I think we all enjoy a solid horror movie at times. No matter how fainthearted you may be, no matter how much you may be afraid of the imaginary boogeymen hiding in your closet, there’s something exhilarating about sitting in the comfort of a cinema and vicariously experiencing every ounce of pulse-pounding terror our onscreen protagonists are forced to endure. This addictive feeling is the very reason horror movie aficionados such as myself love the genre so dearly, however in recent years a radical transition has occurred. Hollywood, fixated on remakes, sequels and just plain unoriginal ideas has ceased to be relevant in the world of horror. Instead any true fan needs only to shift their gaze towards the overseas market for a true fix of fear. France in particular has experienced something of an extreme genre revival, in the process producing a great deal of disturbing products to haunt your dreams. Amongst this distressing crop was a particular film that stood head and shoulders above the rest in terms of the sick atrocities put on display. That movie was Inside. Now four years on since that stomach-churning debut, filmmakers Alexandre Bustillo and Julen Maury have returned with another dose of extreme horror. Only this time inexplicable strangeness takes precedence over extreme gore.
Livid can best be described as a horrific fairy tale laced with conventional horror movie traits, but accurate as it may be, such a description barely prepares oneself for the oddly beautiful circus that is Livid. Recruited as an in-house caregiver, young Lucie (Chloé Coulloud) meets a variety of strange and unusual patients on her first day on the job, none of whom stand out more than the comatose Mrs Jessel (Marie-Claude Pietragalla). Presented with the information that deep within the confines of Mrs Jessel’s sprawling mansion lays hidden a cache of treasure, Lucie along with her boyfriend William (Félix Moati) and his brother Ben (Jérémy Kapone) sneak back into the house under the cover of dark in an attempt to track down the fabled trove of loot. However unbeknownst to Lucy and co. is the dark, supernatural history the house they’re now frantically exploring possesses. A sanctuary to bizarre rituals and cruel captivity, a great many atrocities have been committed in this home, all of which lead directly back to Mrs Jessel herself.
Livid is a love it or hate it affair, plain and simple. Sitting somewhere between a routine haunted house venture and an experimental art house horror film, Livid tries its hand at a bit of everything. The first half of the film is easily the most conventional portion; our protagonists break into the spooky old house on the hill and proceed to explore its dank corridors in search of hidden treasure. It’s nothing that we haven’t seen before, but it works. As our heroes navigate the dark maze palpable sense of dread lingers overhead, and with every new door that’s opened another cryptic sight is revealed that’s even more foreboding than the last. It’s a stock standard horror movie setup only directors Bustillo and Maury handle it with expert precision, milking the creepy atmosphere for all its worth. So with the slow burn first half done and dusted, the stage is all set for all hell to break loose. Unfortunately this is where Livid begins to rapidly fall apart.
From the moment the evil that haunts the halls of Livid’s creepy mansion is revealed, the film takes on an entirely different tone. The decidedly old school approach it took in the first half quickly evaporates in favour for a far more artistic feel. An entirely new story arc is introduced that revolves around the comatose Mrs Jessel and her daughter, a subplot that is indeed intriguing, but also out-of-this-world crazy. As a result of this brave new direction the narrative takes, the flow of film is interrupted by constant flashbacks that serve little purpose except to complicate an already sagging narrative. There are some genuinely original ideas showcased throughout this second half, some of which might even leave you pondering long after the credits roll, but for the most part these unique additions will have you scratching your head in dumbfounded confusion. And just when the film appears to have worn out all of its crazy, it takes one final turn that transforms it into yet another entirely different film. It’s hard to talk about without spoiling anything, but this unpredictable nature does deserve some kudos, but at the same time the disjointed structure feels like the work of a writer with no clear objective. Oh, and don’t even get me started on the wacky ending…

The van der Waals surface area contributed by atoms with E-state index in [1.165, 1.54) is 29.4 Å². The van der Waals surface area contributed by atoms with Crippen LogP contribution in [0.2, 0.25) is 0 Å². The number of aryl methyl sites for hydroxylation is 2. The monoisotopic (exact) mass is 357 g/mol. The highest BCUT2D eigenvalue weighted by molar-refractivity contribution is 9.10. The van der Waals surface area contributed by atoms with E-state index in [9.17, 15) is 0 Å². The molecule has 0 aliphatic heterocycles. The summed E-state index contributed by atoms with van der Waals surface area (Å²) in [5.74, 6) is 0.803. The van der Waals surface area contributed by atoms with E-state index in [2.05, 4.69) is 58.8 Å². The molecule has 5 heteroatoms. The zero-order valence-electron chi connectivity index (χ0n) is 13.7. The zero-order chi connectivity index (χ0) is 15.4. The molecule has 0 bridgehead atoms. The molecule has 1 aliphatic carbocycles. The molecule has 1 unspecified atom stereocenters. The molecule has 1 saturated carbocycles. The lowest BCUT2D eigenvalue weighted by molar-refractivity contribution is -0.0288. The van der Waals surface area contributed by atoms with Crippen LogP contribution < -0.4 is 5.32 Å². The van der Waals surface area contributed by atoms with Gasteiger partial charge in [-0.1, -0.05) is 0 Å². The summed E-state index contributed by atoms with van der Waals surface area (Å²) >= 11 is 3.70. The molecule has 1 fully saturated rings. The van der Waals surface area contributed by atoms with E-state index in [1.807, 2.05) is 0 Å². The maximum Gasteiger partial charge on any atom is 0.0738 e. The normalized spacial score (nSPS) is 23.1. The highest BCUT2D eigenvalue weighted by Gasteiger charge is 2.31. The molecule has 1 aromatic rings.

While Inside was famous for it’s stomach churning gore, Livid will no doubt be remembered for its originality that boarders on insanity. There are still a handful of gruesome moments throughout the film, including one particularly nasty case of jaw-tearing action that had my screening collectively groaning and cheering, but on the whole this is far tamer experience when compared to Inside. However much like Inside, Livid is a film that has been shot with an eye for detail. With its sprawling location and fantasy influences, there are times that the film looks downright gorgeous.
As stated earlier, you’ll either love or hate Livid. If you want a unique and original horror film full of unpredictable twists and vague plot reveals, then you may enjoy this twisted fairytale. If on the other hand you enjoy plots that make sense and horror films that are actually scary and/or fun to watch, then Livid probably won’t be you cup of tea. With that said the performances from the film’s leads are all solid, the visuals are stunning and there are a few fun moments scattered through its runtime, it’s just too bad that most of these positives are overshadowed by the film’s refusal to deliver a compelling story that we should care about.
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